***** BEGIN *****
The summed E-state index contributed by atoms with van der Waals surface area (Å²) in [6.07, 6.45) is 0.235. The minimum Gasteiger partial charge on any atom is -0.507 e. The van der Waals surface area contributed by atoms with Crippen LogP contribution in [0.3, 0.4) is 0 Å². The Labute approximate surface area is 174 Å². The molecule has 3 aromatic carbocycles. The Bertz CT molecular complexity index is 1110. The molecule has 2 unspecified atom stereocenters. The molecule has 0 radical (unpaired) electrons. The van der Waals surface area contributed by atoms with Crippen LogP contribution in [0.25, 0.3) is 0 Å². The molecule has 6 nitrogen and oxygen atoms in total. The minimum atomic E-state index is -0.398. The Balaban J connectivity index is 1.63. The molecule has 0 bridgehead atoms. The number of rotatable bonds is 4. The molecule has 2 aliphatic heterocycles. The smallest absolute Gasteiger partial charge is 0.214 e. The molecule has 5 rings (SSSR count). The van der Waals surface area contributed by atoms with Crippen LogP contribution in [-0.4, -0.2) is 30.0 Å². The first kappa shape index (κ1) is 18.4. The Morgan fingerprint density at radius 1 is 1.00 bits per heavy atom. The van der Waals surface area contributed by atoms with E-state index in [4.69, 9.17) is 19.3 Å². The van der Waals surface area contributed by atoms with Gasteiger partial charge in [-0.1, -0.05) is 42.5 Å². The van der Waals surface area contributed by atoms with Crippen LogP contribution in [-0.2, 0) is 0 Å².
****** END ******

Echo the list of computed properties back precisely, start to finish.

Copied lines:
The summed E-state index contributed by atoms with van der Waals surface area (Å²) in [6.07, 6.45) is 0.235. The minimum Gasteiger partial charge on any atom is -0.507 e. The van der Waals surface area contributed by atoms with Crippen LogP contribution in [0.3, 0.4) is 0 Å². The Labute approximate surface area is 174 Å². The molecule has 3 aromatic carbocycles. The Bertz CT molecular complexity index is 1110. The molecule has 2 unspecified atom stereocenters. The molecule has 0 radical (unpaired) electrons. The van der Waals surface area contributed by atoms with Crippen LogP contribution in [0.25, 0.3) is 0 Å². The molecule has 6 nitrogen and oxygen atoms in total. The minimum atomic E-state index is -0.398. The Balaban J connectivity index is 1.63. The molecule has 0 bridgehead atoms. The number of rotatable bonds is 4. The molecule has 2 aliphatic heterocycles. The smallest absolute Gasteiger partial charge is 0.214 e. The molecule has 5 rings (SSSR count). The van der Waals surface area contributed by atoms with Crippen LogP contribution in [-0.4, -0.2) is 30.0 Å². The first kappa shape index (κ1) is 18.4. The Morgan fingerprint density at radius 1 is 1.00 bits per heavy atom. The van der Waals surface area contributed by atoms with E-state index in [4.69, 9.17) is 19.3 Å². The van der Waals surface area contributed by atoms with Gasteiger partial charge in [-0.1, -0.05) is 42.5 Å². The van der Waals surface area contributed by atoms with Crippen LogP contribution in [-0.2, 0) is 0 Å².